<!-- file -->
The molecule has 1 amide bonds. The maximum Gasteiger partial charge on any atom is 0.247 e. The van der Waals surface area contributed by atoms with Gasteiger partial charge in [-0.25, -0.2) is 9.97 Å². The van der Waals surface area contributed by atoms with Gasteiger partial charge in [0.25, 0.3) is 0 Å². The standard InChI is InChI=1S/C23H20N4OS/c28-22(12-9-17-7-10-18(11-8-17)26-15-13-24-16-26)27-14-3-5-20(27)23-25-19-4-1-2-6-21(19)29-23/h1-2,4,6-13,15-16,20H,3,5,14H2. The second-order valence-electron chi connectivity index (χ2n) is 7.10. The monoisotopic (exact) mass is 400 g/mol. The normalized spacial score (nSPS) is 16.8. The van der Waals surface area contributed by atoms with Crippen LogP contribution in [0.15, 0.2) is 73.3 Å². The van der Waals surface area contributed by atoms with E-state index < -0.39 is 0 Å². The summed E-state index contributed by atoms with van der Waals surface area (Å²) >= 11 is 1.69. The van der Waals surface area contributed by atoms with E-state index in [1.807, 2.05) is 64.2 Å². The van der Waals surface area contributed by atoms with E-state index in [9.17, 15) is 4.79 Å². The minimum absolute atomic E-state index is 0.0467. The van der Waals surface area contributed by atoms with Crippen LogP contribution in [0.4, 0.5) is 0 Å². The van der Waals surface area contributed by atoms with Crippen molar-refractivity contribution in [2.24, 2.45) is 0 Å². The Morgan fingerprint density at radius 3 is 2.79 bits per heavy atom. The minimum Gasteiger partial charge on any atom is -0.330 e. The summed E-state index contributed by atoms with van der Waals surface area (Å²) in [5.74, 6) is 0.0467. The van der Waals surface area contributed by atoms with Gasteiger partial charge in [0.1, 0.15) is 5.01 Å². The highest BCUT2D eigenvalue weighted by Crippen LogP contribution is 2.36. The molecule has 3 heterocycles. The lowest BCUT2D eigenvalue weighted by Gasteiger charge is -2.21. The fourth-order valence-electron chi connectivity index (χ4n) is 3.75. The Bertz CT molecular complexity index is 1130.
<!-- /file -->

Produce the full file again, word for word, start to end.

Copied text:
The molecule has 1 amide bonds. The maximum Gasteiger partial charge on any atom is 0.247 e. The van der Waals surface area contributed by atoms with Gasteiger partial charge in [-0.25, -0.2) is 9.97 Å². The van der Waals surface area contributed by atoms with Gasteiger partial charge in [0.25, 0.3) is 0 Å². The standard InChI is InChI=1S/C23H20N4OS/c28-22(12-9-17-7-10-18(11-8-17)26-15-13-24-16-26)27-14-3-5-20(27)23-25-19-4-1-2-6-21(19)29-23/h1-2,4,6-13,15-16,20H,3,5,14H2. The second-order valence-electron chi connectivity index (χ2n) is 7.10. The monoisotopic (exact) mass is 400 g/mol. The normalized spacial score (nSPS) is 16.8. The van der Waals surface area contributed by atoms with Crippen LogP contribution in [0.15, 0.2) is 73.3 Å². The van der Waals surface area contributed by atoms with E-state index < -0.39 is 0 Å². The summed E-state index contributed by atoms with van der Waals surface area (Å²) >= 11 is 1.69. The van der Waals surface area contributed by atoms with E-state index in [1.807, 2.05) is 64.2 Å². The van der Waals surface area contributed by atoms with E-state index in [9.17, 15) is 4.79 Å². The minimum absolute atomic E-state index is 0.0467. The van der Waals surface area contributed by atoms with Crippen LogP contribution in [0.4, 0.5) is 0 Å². The van der Waals surface area contributed by atoms with Crippen molar-refractivity contribution in [2.24, 2.45) is 0 Å². The Morgan fingerprint density at radius 3 is 2.79 bits per heavy atom. The minimum Gasteiger partial charge on any atom is -0.330 e. The summed E-state index contributed by atoms with van der Waals surface area (Å²) in [5.74, 6) is 0.0467. The van der Waals surface area contributed by atoms with Gasteiger partial charge in [0.1, 0.15) is 5.01 Å². The highest BCUT2D eigenvalue weighted by Crippen LogP contribution is 2.36. The molecule has 3 heterocycles. The lowest BCUT2D eigenvalue weighted by Gasteiger charge is -2.21. The fourth-order valence-electron chi connectivity index (χ4n) is 3.75. The Bertz CT molecular complexity index is 1130.